World News

Pakistan to appoint new military intelligence chief: report

ISLAMABAD (Reuters) - Pakistani army chief General Pervez Kayani is appointing a new head of military intelligence, a newspaper reported on Tuesday, the first major reshuffle in the military since President Pervez Musharraf quit the army.

Pakistani soldiers stand at a military post at Uchrai Sai mountain peak in Swat district February 25, 2008. REUTERS/Goran Tomasevic

Musharraf, who seized power as a general in 1999, stepped down as army chief in November to become a civilian president of the country, which has been ruled by the military for more than half of the 60 years since its independence.

Top military appointments in the country are always closely watched as Pakistan’s intelligence agencies have long held influence over successive governments as well as being accused of meddling in the affairs of neighboring Afghanistan and India.

The News reported that Major-General Muhammad Asif, who served as Pakistan’s defense attache in Russia, is replacing Major-General Nadeem Ijaz as director general of Military Intelligence (MI).

Ijaz, a close confidante of Musharraf, has worked as head of MI for more than three years, the normal length of service. MI and the Inter Services Intelligence (ISI) are the Pakistani military’s two main security agencies.

Military spokesmen were not immediately available for comments.

A month before his retirement from the army, Musharraf appointed Lieutenant-General Nadeem Taj, a former head of MI and his former military secretary, as director-general of ISI.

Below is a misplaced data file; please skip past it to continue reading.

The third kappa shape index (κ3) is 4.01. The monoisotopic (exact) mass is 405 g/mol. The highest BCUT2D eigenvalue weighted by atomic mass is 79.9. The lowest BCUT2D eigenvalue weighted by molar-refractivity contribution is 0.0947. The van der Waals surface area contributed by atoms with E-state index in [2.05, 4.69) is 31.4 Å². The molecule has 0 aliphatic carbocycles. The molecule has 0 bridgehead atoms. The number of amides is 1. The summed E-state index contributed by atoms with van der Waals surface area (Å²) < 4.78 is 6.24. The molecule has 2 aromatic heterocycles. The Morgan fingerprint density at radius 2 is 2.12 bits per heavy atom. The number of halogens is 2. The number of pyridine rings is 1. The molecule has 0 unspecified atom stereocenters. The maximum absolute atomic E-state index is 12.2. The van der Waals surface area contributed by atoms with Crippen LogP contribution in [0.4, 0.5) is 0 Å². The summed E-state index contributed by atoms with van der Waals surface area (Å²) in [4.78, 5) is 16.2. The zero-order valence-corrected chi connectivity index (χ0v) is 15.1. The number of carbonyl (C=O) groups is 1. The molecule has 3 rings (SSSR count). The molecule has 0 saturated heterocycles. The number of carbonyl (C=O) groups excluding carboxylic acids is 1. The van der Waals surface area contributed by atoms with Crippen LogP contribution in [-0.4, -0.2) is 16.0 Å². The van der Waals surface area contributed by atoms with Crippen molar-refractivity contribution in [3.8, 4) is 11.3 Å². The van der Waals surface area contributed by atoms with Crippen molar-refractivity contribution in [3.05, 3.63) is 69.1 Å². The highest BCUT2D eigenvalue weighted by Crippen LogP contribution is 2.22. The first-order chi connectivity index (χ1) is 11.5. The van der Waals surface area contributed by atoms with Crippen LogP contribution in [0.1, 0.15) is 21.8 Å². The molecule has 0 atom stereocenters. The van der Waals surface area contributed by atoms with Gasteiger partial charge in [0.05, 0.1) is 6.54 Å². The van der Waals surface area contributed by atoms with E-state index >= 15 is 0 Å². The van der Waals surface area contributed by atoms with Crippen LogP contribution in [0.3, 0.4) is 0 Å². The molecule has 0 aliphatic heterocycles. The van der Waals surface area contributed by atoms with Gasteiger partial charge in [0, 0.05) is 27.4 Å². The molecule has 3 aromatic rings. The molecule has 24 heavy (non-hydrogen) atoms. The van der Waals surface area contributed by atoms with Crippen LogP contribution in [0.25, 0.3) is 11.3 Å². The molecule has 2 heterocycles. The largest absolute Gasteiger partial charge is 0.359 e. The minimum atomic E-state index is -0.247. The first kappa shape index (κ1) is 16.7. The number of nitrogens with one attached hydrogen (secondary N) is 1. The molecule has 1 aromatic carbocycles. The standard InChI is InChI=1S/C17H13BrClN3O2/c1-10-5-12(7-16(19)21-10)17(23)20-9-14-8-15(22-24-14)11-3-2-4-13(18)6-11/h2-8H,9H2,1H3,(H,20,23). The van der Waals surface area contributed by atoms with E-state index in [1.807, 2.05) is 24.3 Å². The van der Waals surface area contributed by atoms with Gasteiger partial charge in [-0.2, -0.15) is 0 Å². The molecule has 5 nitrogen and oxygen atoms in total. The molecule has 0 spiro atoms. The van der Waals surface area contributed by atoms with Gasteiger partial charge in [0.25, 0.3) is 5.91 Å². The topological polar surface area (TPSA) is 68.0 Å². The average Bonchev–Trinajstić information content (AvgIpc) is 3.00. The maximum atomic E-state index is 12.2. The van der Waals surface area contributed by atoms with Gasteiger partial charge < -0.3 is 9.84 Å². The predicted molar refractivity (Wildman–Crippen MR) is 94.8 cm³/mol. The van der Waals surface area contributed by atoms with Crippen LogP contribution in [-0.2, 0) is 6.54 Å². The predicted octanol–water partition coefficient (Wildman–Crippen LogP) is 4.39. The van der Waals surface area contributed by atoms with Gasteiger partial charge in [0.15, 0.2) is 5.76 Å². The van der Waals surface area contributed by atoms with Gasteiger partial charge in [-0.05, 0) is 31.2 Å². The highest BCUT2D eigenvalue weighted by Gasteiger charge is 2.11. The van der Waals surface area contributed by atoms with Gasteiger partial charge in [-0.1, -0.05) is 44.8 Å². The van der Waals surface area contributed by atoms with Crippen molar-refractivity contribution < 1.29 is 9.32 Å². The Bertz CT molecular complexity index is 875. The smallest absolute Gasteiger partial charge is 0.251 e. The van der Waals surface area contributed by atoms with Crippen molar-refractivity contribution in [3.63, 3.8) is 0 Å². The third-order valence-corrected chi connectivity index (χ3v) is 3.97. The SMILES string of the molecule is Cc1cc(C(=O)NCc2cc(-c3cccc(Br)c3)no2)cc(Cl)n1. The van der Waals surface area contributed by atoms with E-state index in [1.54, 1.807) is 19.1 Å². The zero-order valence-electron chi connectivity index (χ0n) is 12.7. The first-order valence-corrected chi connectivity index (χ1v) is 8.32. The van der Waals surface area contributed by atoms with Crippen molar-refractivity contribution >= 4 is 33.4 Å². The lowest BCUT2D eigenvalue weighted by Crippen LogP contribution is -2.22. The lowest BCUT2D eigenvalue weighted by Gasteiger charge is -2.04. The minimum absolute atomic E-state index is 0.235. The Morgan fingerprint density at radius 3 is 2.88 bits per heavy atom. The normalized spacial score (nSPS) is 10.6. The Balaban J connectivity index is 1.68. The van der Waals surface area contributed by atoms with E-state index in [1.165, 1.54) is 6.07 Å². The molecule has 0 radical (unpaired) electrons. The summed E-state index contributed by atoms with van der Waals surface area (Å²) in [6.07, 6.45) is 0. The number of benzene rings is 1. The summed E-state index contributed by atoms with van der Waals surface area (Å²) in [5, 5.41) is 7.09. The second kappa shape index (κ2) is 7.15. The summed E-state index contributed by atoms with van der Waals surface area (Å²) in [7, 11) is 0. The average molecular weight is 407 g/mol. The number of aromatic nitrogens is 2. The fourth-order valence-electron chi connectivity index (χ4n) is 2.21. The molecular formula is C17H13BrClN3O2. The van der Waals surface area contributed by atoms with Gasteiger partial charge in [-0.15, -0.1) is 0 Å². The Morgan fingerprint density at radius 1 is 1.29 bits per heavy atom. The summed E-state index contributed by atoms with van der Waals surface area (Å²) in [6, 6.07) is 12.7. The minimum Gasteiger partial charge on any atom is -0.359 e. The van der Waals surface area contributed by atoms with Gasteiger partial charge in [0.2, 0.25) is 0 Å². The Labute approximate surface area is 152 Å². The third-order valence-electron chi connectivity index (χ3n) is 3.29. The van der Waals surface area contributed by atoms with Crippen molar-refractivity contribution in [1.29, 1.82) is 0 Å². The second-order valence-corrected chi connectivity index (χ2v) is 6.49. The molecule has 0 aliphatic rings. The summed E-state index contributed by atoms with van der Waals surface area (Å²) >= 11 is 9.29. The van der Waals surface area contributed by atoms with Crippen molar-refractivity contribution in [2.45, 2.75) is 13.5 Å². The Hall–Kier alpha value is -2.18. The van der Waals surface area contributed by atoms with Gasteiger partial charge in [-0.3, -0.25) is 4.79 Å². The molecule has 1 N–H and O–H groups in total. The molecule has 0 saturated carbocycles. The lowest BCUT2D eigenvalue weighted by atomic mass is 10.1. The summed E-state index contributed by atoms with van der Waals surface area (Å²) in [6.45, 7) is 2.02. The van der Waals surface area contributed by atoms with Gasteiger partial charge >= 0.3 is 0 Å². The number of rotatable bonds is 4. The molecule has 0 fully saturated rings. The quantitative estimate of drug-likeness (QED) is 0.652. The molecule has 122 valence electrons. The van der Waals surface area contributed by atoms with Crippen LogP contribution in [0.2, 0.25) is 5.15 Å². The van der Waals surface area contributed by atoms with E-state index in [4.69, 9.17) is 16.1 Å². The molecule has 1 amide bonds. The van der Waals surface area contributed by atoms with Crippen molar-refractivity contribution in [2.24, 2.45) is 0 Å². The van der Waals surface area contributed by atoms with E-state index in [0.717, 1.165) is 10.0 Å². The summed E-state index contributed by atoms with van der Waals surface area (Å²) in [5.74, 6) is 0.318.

“Obviously, as time goes by, he (Kayani) will be appointing people of his choice, those who are professionally sound and also enjoy his confidence,” said Talat Masood, a retired general and security analyst.

“At this time, these assignments are extremely vital for the reason that they are also facing internal insurgency as the greatest challenge,” he said.

Nuclear-armed Pakistan is a major non-NATO U.S. ally. Its support is seen as crucial for the success of the Western military intervention in Afghanistan and the hunt for Osama bin Laden and al Qaeda in tribal lands on the Afghan border.

Militants linked to al Qaeda and the Taliban have stepped up their campaign of attacks across Pakistan in recent months and hundreds of people have been killed.

The army’s top medical officer and seven other people were killed in a suicide bomb attack in Rawalpindi, where the army headquarters is based, on Monday.

Lieutenant-General Mushtaq Ahmed Baig was the most senior military officer killed by militants to date.

A general election on Monday last week was meant to complete a transition back to civilian rule. Two opposition parties that won the most seats are in the process of forming a government.

Kayani has taken several steps to keep the military out of politics including ordering all officers out of posts in the civil service, and barring officers from meeting politicians.

Editing by David Fox